Mon, 10/09/2017 - 23:00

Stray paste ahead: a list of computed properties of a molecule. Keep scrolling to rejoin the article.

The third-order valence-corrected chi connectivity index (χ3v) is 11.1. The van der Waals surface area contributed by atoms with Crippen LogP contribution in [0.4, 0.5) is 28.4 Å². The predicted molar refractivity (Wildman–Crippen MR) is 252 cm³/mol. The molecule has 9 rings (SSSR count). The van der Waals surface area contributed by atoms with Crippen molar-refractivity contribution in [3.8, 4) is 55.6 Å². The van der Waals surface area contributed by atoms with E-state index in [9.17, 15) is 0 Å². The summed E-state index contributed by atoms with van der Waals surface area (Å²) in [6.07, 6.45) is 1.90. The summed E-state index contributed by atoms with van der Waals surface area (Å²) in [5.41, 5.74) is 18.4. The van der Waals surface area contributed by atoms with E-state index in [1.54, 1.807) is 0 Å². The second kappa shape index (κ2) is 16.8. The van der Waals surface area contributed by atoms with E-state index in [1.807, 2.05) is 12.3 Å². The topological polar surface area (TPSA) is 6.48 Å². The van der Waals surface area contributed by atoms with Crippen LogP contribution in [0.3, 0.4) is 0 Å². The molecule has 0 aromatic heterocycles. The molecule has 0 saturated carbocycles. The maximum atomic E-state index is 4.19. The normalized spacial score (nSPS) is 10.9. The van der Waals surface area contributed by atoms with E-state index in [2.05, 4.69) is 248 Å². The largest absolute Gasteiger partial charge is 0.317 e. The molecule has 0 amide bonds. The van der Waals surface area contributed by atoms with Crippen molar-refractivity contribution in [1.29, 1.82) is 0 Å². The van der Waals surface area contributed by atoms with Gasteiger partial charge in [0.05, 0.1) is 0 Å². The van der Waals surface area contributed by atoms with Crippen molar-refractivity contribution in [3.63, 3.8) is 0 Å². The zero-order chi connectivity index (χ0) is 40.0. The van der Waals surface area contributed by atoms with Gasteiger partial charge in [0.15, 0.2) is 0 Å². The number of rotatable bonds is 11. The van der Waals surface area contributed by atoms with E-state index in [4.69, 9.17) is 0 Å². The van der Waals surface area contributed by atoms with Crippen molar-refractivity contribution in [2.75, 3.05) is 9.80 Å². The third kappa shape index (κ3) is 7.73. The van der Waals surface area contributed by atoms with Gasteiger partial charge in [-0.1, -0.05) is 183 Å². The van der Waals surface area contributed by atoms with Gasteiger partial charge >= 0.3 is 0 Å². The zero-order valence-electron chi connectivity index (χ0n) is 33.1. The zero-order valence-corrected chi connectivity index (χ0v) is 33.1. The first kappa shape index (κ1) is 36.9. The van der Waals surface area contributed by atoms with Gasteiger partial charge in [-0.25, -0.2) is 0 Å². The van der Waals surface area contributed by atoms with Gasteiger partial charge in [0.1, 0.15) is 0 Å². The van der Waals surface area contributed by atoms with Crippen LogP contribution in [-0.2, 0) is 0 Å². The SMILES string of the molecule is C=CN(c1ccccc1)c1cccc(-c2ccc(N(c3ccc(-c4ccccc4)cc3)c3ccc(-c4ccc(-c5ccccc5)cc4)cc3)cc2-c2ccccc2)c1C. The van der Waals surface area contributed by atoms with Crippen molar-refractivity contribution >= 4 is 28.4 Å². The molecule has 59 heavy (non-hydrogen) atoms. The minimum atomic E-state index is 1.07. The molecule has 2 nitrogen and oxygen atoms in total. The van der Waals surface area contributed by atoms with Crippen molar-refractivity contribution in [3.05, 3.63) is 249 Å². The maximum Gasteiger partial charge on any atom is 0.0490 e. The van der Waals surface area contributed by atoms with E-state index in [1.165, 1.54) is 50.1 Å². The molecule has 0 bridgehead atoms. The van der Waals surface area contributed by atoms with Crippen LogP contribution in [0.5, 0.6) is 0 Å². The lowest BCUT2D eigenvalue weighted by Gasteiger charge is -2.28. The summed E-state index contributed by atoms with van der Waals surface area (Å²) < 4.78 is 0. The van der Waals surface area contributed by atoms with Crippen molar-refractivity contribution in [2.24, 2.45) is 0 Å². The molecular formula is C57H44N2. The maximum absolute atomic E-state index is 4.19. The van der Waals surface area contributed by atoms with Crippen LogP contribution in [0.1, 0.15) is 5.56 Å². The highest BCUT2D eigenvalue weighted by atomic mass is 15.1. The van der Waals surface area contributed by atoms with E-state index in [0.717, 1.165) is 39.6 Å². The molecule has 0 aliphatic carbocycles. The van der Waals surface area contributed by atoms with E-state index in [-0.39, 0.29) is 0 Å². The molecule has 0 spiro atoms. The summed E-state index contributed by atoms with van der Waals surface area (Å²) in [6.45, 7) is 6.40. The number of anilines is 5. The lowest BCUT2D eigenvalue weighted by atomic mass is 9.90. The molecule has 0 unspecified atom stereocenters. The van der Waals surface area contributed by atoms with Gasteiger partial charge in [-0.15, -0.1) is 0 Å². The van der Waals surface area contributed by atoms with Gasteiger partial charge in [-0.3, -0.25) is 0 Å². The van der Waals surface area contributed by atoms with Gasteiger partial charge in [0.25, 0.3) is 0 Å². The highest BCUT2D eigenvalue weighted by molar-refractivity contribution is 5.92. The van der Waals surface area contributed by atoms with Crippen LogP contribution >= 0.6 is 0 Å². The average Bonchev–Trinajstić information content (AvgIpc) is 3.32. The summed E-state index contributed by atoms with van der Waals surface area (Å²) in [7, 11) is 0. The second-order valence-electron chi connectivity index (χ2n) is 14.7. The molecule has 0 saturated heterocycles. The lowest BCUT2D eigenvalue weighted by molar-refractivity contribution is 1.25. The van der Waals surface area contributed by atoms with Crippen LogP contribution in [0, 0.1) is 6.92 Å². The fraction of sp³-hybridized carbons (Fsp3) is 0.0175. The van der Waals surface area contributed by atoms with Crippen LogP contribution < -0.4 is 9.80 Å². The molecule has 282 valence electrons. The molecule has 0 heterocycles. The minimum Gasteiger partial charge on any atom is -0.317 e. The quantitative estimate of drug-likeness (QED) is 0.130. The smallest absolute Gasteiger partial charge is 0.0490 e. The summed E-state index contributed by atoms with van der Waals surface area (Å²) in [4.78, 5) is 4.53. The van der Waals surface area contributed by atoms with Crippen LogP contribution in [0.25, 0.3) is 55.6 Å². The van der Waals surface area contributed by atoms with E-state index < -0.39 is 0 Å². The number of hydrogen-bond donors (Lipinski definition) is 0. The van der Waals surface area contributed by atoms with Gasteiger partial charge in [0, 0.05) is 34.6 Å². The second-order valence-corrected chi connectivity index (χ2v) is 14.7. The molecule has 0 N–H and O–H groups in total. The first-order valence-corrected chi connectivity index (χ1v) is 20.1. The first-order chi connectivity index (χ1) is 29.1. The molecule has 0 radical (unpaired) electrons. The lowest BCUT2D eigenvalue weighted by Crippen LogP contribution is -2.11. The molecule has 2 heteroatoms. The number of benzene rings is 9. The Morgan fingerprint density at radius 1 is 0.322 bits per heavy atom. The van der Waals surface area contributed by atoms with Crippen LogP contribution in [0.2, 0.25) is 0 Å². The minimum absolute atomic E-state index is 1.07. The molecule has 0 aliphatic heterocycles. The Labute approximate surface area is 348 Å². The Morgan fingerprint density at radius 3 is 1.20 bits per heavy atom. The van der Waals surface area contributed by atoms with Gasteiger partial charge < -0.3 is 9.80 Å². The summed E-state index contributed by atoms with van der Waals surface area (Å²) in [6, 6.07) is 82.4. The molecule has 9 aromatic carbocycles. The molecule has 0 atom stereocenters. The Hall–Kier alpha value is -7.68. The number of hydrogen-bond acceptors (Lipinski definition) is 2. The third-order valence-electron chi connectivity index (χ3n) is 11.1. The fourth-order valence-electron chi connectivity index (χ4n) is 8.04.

In the face of an era of extreme weather brought on by climate change, global cities are working to improve their defenses. The New York Times reports (Warning: may be paywalled; alternative source) of Tokyo's $2 billion underground anti-flood system that consists of tunnels that divert water away from the region's most vulnerable floodplains. The city is "preparing for flooding beyond anything we've seen," says Kuniharu Abe, head of the underground site. From the report: But even in Tokyo, the onset of more frequent and intense storms has forced officials to question whether the region's protections are strong enough, a concern that has become more urgent as the city prepares to host the 2020 Olympic Games. Across Japan, rainfall measuring more than 2 inches an hour has increased 30 percent over the past three decades, the Japan Meteorological Agency estimates. The frequency of rainfall of more than 3 inches an hour has jumped 70 percent. The agency attributes the increase of these intense rains to global warming, heralding a new era in a country that is among the world's wettest, with a language that has dozens of words for rain. [...] Experts have also questioned the wisdom of erecting more concrete defenses in a country that has dammed most of its major river systems and fortified entire shorelines with breakwaters and concrete blocks. Some of these protections, they say, only encourage development in regions that could still be vulnerable to future flooding. In eastern Saitama, where the Kasukabe facility has done the most to reduce floods, local industry has flourished; the region has successfully attracted several large e-commerce distribution centers and a new shopping mall. Still, the Kasukabe operation remains a critical part of Tokyo's defenses, say officials at Japan's Land Ministry, which runs the site. Five vertical, underground cisterns, almost 250 feet deep, take in stormwater from four rivers north of Tokyo. A series of tunnels connect the cisterns to a vast tank, larger than a soccer field, with ceilings held up by 60-foot pillars that give the space a temple-like feel. From that tank, industrial pumps discharge the floodwater at a controlled pace into the Edo river, a larger river system that flushes the water into Tokyo Bay.